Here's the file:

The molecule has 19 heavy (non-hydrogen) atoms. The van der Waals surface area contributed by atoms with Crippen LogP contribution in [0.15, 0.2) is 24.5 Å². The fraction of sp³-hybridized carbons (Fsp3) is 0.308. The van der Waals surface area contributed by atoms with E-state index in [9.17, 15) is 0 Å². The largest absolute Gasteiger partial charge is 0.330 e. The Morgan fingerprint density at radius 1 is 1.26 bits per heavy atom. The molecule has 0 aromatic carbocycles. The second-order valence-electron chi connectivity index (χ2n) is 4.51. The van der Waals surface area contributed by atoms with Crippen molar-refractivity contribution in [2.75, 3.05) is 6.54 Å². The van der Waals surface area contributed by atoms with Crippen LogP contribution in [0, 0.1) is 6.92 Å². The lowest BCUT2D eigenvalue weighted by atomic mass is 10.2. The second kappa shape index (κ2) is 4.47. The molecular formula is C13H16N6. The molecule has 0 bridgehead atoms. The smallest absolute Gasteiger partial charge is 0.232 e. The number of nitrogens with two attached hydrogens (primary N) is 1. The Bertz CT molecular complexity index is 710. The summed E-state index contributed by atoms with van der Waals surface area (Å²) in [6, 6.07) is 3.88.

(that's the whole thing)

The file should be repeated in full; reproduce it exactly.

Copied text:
The molecule has 19 heavy (non-hydrogen) atoms. The van der Waals surface area contributed by atoms with Crippen LogP contribution in [0.15, 0.2) is 24.5 Å². The fraction of sp³-hybridized carbons (Fsp3) is 0.308. The van der Waals surface area contributed by atoms with E-state index in [9.17, 15) is 0 Å². The largest absolute Gasteiger partial charge is 0.330 e. The Morgan fingerprint density at radius 1 is 1.26 bits per heavy atom. The molecule has 0 aromatic carbocycles. The second-order valence-electron chi connectivity index (χ2n) is 4.51. The van der Waals surface area contributed by atoms with Crippen molar-refractivity contribution in [2.75, 3.05) is 6.54 Å². The van der Waals surface area contributed by atoms with Crippen LogP contribution in [0, 0.1) is 6.92 Å². The lowest BCUT2D eigenvalue weighted by atomic mass is 10.2. The second kappa shape index (κ2) is 4.47. The molecular formula is C13H16N6. The molecule has 0 bridgehead atoms. The smallest absolute Gasteiger partial charge is 0.232 e. The number of nitrogens with two attached hydrogens (primary N) is 1. The Bertz CT molecular complexity index is 710. The summed E-state index contributed by atoms with van der Waals surface area (Å²) in [6, 6.07) is 3.88.